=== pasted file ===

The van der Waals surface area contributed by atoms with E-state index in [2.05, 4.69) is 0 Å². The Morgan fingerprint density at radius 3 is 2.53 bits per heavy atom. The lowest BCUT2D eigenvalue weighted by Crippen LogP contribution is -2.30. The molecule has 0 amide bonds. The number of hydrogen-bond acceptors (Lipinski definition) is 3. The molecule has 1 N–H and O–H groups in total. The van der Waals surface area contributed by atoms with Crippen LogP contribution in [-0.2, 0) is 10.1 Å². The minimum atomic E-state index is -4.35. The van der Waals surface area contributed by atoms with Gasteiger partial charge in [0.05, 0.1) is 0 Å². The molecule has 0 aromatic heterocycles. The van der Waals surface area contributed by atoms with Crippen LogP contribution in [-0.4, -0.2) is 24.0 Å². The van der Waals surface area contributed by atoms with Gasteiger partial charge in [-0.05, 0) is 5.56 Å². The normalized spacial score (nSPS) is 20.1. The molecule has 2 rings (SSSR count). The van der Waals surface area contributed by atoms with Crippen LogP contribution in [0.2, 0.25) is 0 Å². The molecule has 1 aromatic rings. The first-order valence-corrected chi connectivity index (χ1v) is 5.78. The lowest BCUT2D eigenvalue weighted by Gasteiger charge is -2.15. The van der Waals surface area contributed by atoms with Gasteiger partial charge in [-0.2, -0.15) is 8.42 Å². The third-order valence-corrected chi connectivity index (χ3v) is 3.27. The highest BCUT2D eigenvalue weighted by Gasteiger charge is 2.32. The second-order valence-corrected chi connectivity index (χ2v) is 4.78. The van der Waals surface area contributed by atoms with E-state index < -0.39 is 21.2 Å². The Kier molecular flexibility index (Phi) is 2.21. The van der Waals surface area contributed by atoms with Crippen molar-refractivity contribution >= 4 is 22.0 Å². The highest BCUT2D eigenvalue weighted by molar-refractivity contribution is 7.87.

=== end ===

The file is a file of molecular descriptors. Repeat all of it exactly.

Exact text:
The van der Waals surface area contributed by atoms with E-state index in [2.05, 4.69) is 0 Å². The Morgan fingerprint density at radius 3 is 2.53 bits per heavy atom. The lowest BCUT2D eigenvalue weighted by Crippen LogP contribution is -2.30. The molecule has 0 amide bonds. The number of hydrogen-bond acceptors (Lipinski definition) is 3. The molecule has 1 N–H and O–H groups in total. The van der Waals surface area contributed by atoms with Crippen LogP contribution in [-0.2, 0) is 10.1 Å². The minimum atomic E-state index is -4.35. The van der Waals surface area contributed by atoms with Gasteiger partial charge in [0.05, 0.1) is 0 Å². The molecule has 0 aromatic heterocycles. The van der Waals surface area contributed by atoms with Crippen LogP contribution in [-0.4, -0.2) is 24.0 Å². The van der Waals surface area contributed by atoms with Gasteiger partial charge in [-0.05, 0) is 5.56 Å². The normalized spacial score (nSPS) is 20.1. The molecule has 2 rings (SSSR count). The van der Waals surface area contributed by atoms with Crippen LogP contribution in [0.2, 0.25) is 0 Å². The molecule has 1 aromatic rings. The first-order valence-corrected chi connectivity index (χ1v) is 5.78. The lowest BCUT2D eigenvalue weighted by Gasteiger charge is -2.15. The van der Waals surface area contributed by atoms with Gasteiger partial charge in [-0.2, -0.15) is 8.42 Å². The third-order valence-corrected chi connectivity index (χ3v) is 3.27. The highest BCUT2D eigenvalue weighted by Gasteiger charge is 2.32. The second-order valence-corrected chi connectivity index (χ2v) is 4.78. The van der Waals surface area contributed by atoms with E-state index < -0.39 is 21.2 Å². The Kier molecular flexibility index (Phi) is 2.21. The van der Waals surface area contributed by atoms with Crippen molar-refractivity contribution >= 4 is 22.0 Å². The highest BCUT2D eigenvalue weighted by molar-refractivity contribution is 7.87.